We've spoken with engineers about our house in the past, but we've not consulted one on this project. (That's not to say we aren't going to.) We believe that we're approaching this task with a good plan, but our execution is off. The 2x12s on the studs were about 30" from the top of the sill plate during this first attempt. We're considering moving the 2x12s to just above floor level, or about 6" from the top of the sill plate. The idea being that by shortening the jacking distance, we may be able to keep everything plumb and jack straight up, reducing the possibility of the studs kicking out. We're also considering moving the 2x12 that's nailed to the exterior of the wall closer to the sill plate and/or adding additional 2x12s to help protect against the studs kicking out. We're also considering the idea of installing diagonal 2x4 or 2x6 braces between the wall and the ground and then staking them. Lots of considering...
So the questions are this...
1. Given the information provided and the included drawing, does our approach make sense? Do you see anything glaring that we're missing in our planning?
2. For those of you who have done this type of work with a house this size, do you have any advice that might help us during this process? Does the size of our jacks and jack posts compare with what you might have used on a similar project?
3. Any other advice or constructive criticism? Anything you'd change about the process?
Note: I'm not asking for beams to be spec'd, calculations to be done or any other type of engineering work. We're intelligent individuals and we will seek out an engineer, so please none of those canned responses. An engineer can design a plan, but ultimately we're still the one's who get to implement it. We'd simply like to compare notes with those of you who have done this type of work and see where, how or even if we've gone wrong. Many thanks for any early responses and I'll get some photos posted ASAP!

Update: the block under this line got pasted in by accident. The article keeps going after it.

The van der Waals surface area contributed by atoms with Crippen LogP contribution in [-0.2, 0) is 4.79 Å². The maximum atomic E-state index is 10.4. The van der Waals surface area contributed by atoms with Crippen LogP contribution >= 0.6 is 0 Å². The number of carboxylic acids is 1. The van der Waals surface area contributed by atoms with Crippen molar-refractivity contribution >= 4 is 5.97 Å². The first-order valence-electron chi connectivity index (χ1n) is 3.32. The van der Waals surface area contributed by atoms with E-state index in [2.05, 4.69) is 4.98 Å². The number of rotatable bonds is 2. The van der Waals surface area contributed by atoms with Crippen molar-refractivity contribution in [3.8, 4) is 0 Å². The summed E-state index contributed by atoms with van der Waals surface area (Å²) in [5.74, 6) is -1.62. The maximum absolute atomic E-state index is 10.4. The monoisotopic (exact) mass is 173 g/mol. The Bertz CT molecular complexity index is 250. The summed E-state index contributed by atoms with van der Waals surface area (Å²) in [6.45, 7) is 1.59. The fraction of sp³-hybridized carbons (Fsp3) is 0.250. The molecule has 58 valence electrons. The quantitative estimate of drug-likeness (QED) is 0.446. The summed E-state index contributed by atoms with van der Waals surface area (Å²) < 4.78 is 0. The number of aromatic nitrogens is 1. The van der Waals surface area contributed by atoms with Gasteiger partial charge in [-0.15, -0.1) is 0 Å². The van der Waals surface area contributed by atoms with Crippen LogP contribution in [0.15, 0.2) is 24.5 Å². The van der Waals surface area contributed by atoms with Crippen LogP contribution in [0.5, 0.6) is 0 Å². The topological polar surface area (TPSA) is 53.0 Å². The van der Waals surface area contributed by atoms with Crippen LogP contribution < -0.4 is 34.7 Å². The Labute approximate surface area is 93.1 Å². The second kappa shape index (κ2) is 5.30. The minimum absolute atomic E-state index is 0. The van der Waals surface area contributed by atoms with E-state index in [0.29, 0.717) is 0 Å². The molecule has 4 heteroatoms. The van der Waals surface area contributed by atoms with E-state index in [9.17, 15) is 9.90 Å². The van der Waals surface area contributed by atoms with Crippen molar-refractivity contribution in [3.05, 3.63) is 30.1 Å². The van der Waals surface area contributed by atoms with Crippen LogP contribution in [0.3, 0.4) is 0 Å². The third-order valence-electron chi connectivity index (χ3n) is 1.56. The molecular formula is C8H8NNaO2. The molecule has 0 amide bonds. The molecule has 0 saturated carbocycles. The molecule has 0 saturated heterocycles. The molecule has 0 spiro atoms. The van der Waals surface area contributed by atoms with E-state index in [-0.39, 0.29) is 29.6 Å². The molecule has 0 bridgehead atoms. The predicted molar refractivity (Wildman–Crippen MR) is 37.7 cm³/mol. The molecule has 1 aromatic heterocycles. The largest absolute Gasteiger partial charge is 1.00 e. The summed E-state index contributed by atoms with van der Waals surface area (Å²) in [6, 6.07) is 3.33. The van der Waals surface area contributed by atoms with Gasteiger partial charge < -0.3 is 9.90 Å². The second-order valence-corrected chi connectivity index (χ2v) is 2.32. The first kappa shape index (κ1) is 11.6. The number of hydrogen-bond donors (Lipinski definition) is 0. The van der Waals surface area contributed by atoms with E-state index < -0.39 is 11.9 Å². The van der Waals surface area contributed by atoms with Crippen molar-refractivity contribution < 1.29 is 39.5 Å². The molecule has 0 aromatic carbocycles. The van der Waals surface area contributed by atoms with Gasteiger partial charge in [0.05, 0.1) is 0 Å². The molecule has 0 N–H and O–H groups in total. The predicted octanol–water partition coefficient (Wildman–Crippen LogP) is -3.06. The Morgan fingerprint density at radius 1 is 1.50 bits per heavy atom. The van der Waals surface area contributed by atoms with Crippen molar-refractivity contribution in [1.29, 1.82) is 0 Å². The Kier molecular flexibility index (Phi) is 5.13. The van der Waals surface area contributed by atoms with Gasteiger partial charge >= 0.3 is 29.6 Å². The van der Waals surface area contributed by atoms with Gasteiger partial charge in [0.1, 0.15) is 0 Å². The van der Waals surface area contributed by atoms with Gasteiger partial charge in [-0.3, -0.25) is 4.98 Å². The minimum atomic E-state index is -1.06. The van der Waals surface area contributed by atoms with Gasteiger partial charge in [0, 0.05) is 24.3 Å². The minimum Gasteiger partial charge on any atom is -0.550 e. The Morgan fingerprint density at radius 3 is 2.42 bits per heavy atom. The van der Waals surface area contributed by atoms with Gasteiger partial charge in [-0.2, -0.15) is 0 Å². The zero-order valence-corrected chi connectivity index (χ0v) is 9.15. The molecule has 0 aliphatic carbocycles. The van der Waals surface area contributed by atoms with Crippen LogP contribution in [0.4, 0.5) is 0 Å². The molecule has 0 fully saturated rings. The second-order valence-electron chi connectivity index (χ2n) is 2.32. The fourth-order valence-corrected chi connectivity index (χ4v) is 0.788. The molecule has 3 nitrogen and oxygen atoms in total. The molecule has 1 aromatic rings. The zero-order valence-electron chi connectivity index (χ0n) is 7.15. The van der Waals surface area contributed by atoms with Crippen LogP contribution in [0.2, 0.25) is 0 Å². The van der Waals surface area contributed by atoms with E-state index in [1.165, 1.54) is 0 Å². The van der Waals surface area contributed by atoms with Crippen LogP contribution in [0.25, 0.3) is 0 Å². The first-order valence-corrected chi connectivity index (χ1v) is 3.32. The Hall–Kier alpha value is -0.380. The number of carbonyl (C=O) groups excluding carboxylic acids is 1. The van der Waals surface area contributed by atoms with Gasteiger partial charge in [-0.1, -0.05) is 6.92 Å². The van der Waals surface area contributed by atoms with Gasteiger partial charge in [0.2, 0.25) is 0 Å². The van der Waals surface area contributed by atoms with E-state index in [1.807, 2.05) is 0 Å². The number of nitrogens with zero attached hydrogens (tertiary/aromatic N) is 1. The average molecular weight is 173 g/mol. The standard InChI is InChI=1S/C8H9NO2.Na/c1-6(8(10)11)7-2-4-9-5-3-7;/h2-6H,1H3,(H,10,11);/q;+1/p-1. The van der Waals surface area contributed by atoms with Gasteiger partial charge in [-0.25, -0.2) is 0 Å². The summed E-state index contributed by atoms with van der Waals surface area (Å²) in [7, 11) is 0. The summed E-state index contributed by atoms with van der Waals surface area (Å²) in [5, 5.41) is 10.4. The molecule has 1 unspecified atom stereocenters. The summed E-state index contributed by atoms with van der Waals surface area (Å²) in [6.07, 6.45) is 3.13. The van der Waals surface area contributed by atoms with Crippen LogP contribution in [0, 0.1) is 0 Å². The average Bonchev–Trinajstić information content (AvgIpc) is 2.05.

(On the drawing, the 12' area in question is located in the red box. Note that the corner beam and the vertical beam to the right of the affected area do NOT rest on the damaged sill plate. Also note that the horizontal beam above the studs sits on top of the corner beam, but does NOT sit on top of the vertical beam to the right.)
Rule of thumb when jacking a two story you need to carry bracing with temp studs between upper and lower floor joist floors and jack from under the ;pwest floor joist. Using one floor to raise another floor through wall studs can causes stress.
Other rule of thumb is not to be more then 1 foot away from outside wall when jacking
Try to determine what type of framing and that relation to floor joist and how they are carried and is it and end wall or a wall the roof sits on?
Pictures be worth a thousands words here. Also those 4x6 are another factor.
Also, in response to your comment, we are jacking from the absolute lowest point. The bottle jacks are sitting in the crawlspace and our jacking points will be as low on the studs as possible.